Rosas also claims that the challenged rule is an improper interpretation of the relevant federal regulations.3 This claim, however, is beyond the jurisdiction of the federal courts. The Disaster Relief Act does not contain any guidelines for determining which workers are eligible for DUA benefits and which are not. In the absence of such guidelines, and in light of the potential for disruption of the administrative process, we must conclude that promulgation of the challenged rule is exactly the sort of exercise of discretion that Congress intended to insulate from judicial review. See, e.g., Citizens to Preserve Overton Park v. Volpe, 401 U.S. 402, 410, 91 S.Ct. 814, 821, 28 L.Ed.2d 136 (1971) (quoting S.Rep. No. 752, 79th Cong., 1st Sess. 26 (1945)) (lack of guidelines indicates discretionary duty).


Defendant Brock, in his capacity as Secretary of Labor, is responsible for the exercise of discretion that prompted the challenged rule and the federal regulation upon which it is based. Cf., United States v. S.A. Empresa de Viacao Aerea Rio Grandense (Varig Airlines), 467 U.S. 797, 811, 104 S.Ct. 2755, 2764, 81 L.Ed.2d 660 (1984) (under FTCA, discretionary function exception precludes judicial review of any government decision involving "policy judgment and decision"); United States Fire Ins. Co. v. United States, 806 F.2d 1529, 1535-37 (11th Cir.1986) (id.). Judicial review of that discretion is prohibited by 42 U.S.C.A. sec. 5148; therefore, the district court did not err in dismissing the regulatory claims against Defendant Brock.


Defendant Weatherford's actions are also insulated from judicial scrutiny. According to the record on appeal, Weatherford applied the rule that had been promulgated by the Department of Labor and determined that Rosas did not meet the appropriate criteria. Where a challenged action by a government employee is executed according to guidelines adopted at the policy-making level, that action is accorded the same immunity from scrutiny as the discretionary decision that prompted the guidelines.4 See, e.g., Dalehite v. United States, 346 U.S. 15, 37-42, 73 S.Ct. 956, 969-71, 97 L.Ed. 1427 (1953) (similar analysis under FTCA discretionary function exception); Drake Towing Co., Inc. v. Meisner Marine Const. Co., 765 F.2d 1060, 1065 (11th Cir.1985) (FTCA discretionary function exception). The district court did not have jurisdiction to consider the regulatory claims against Weatherford and did not err in dismissing those claims.


A similar analysis applies to Rosas's statutory claims. Rosas alleges that the Department of Labor promulgated the challenged rule in violation of 5 U.S.C.A. sec. 553. That statute provides that "[g]eneral notice of proposed rule making shall be published in the Federal Register" and that "the agency shall give interested persons an opportunity to participate in the rule making through submission of written data, views, or arguments,...." 5 U.S.C.A. sec. 553(b), (c). The government contends, however, that the challenged definition of "unemployed worker" is not a substantive rule, but is an interpretive rule that is not subject to sec. 553. United States v. Palzer, 745 F.2d 1350, 1357 n. 15 (11th Cir.1984); 5 U.S.C.A. sec. 553(b)(A).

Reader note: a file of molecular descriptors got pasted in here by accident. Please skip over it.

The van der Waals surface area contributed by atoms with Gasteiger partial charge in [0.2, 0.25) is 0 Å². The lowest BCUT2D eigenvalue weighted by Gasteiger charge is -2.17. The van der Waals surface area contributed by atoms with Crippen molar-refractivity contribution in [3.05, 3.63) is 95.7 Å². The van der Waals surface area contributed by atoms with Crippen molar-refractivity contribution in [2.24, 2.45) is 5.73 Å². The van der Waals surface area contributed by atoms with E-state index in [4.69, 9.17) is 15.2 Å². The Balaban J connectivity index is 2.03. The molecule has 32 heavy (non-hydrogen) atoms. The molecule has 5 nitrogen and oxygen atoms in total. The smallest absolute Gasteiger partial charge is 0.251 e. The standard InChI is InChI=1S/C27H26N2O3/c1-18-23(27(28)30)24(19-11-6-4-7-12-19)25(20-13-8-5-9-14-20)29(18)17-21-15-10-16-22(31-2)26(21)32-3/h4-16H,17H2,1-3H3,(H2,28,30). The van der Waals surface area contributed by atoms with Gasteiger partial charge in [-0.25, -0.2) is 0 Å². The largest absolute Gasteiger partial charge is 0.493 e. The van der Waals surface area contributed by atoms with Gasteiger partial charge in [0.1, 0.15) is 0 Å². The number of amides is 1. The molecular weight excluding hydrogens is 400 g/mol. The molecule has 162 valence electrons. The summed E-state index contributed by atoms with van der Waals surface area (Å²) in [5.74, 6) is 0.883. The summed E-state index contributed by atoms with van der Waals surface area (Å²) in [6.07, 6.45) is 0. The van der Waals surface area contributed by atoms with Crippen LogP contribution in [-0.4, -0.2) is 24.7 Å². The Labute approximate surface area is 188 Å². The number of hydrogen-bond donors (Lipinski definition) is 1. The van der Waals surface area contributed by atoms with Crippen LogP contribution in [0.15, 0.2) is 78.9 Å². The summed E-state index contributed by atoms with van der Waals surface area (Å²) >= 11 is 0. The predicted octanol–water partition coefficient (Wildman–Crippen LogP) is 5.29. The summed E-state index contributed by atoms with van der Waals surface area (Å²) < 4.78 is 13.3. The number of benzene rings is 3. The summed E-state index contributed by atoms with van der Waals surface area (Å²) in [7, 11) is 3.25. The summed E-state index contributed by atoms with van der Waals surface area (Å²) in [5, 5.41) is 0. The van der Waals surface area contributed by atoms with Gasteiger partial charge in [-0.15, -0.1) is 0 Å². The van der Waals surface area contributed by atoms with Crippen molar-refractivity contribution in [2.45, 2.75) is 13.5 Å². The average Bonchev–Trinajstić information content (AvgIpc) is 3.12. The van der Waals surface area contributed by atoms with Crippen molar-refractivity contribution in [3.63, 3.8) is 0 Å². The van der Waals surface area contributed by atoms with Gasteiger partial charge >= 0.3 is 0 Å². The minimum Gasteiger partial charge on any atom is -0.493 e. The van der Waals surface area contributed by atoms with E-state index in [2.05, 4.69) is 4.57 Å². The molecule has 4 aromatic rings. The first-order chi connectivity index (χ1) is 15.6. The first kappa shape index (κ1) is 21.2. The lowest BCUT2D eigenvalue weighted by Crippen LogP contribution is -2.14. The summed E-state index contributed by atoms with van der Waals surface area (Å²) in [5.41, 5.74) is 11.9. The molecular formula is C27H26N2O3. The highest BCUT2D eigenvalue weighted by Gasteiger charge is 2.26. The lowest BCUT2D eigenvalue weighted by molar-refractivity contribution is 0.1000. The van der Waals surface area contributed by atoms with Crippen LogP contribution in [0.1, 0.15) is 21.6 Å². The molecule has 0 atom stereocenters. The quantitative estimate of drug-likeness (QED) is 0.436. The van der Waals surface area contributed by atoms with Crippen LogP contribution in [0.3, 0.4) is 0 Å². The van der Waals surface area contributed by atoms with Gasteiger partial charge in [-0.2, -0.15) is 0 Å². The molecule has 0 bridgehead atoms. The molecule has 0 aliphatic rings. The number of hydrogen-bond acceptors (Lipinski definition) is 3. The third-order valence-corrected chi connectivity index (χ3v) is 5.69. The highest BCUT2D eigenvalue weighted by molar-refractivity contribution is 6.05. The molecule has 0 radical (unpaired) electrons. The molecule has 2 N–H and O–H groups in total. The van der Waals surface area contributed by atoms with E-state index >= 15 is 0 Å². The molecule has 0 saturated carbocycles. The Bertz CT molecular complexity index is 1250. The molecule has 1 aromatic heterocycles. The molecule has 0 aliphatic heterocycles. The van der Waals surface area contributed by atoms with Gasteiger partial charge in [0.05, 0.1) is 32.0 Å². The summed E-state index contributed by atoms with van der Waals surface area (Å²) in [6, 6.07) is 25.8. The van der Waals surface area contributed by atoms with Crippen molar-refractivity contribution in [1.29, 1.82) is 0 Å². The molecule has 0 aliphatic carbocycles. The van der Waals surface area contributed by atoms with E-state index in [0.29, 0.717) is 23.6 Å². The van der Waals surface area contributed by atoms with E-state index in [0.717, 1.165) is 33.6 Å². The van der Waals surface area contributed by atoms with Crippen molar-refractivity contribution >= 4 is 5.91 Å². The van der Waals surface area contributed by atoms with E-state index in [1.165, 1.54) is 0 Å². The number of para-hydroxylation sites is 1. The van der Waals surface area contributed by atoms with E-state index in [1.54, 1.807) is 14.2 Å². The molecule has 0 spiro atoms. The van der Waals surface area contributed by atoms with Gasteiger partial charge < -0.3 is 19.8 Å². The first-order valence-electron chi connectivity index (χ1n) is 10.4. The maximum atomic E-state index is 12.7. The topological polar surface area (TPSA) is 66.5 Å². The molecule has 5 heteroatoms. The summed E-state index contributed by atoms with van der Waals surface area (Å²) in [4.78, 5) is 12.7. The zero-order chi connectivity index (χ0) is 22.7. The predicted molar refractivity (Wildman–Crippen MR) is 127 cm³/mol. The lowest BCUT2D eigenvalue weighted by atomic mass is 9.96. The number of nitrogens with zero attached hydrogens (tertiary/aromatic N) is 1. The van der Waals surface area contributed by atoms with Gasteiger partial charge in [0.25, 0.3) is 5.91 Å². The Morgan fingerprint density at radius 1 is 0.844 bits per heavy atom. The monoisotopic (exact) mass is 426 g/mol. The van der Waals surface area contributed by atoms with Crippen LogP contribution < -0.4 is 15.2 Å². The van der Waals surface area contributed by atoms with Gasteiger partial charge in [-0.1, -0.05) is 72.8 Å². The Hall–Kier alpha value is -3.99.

We do not reach that issue because we find that the government's determination of whether its definition of "unemployed worker" is a substantive or interpretive rule involves the same sort of discretion and implicates the same policy considerations that exempt the decision from judicial review. The characterization of the definition was an integral part of the discretionary decision to adopt and promulgate it; therefore, it cannot be separated from the decision that we have declared to be exempt from judicial review. Put differently, if a discretionary decision is made without following mandated procedures, it is an abuse of discretion and, as such, protected from judicial review by section 5148. Cf. Jayvee Brand, Inc. v. United States, 721 F.2d 385 (D.C.Cir.1983) (failure of government to follow required notice and comment procedures within discretionary function exception to FTCA). The district court, therefore, did not err in dismissing the claim.


For all of the given reasons, the judgment of the district court as it relates to Rosas's statutory and regulatory claims is AFFIRMED. Insofar as the judgment disposes of Rosas's constitutional claims, we REVERSE and REMAND for further proceedings consistent with this opinion.


When reporting on the Disaster Relief Act to the House of Representatives, Representative Whittington, Chairman of the House Public Works Committee, stated:

We have further provided that if the agencies of the Government make a mistake in the administration of the Disaster Relief Act that the Government may not be sued. Strange as it may seem, there are many suits pending in the Court of Claims today against the Government because of alleged mistakes made in the administration of other relief acts, suits aggregating millions of dollars because citizens have averred that the agencies and employees of Government made mistakes. We have put a stipulation in here that there shall be no liability on the part of the Government.

H.R. 8396, 81st Cong., 2d Sess., 96 Cong.Rec. 11895, 11912 (1950) (emphasis added).


The defendants urge us to dismiss Rosas' constitutional claims as insubstantial. We decline to do so, although we do not intimate that these constitutional claims will ultimately prove to be meritorious. The district court will be allowed to address directly the constitutional issues in the first instance


The challenged rule defines an unemployed worker as one working or scheduled to begin work at the time the disaster begins. The relevant federal regulation, promulgated by the Department of Labor, defines an unemployed worker as one "working or about to commence working" in the disaster area. 20 CFR sec. 625.2(s) (1985)


Additionally, defendant Weatherford's decision on Rosas's administrative appeal seems to be a quasi-adjudicative action involving discretion, in and of itself; but we do not rely on this because it is unnecessary to our decision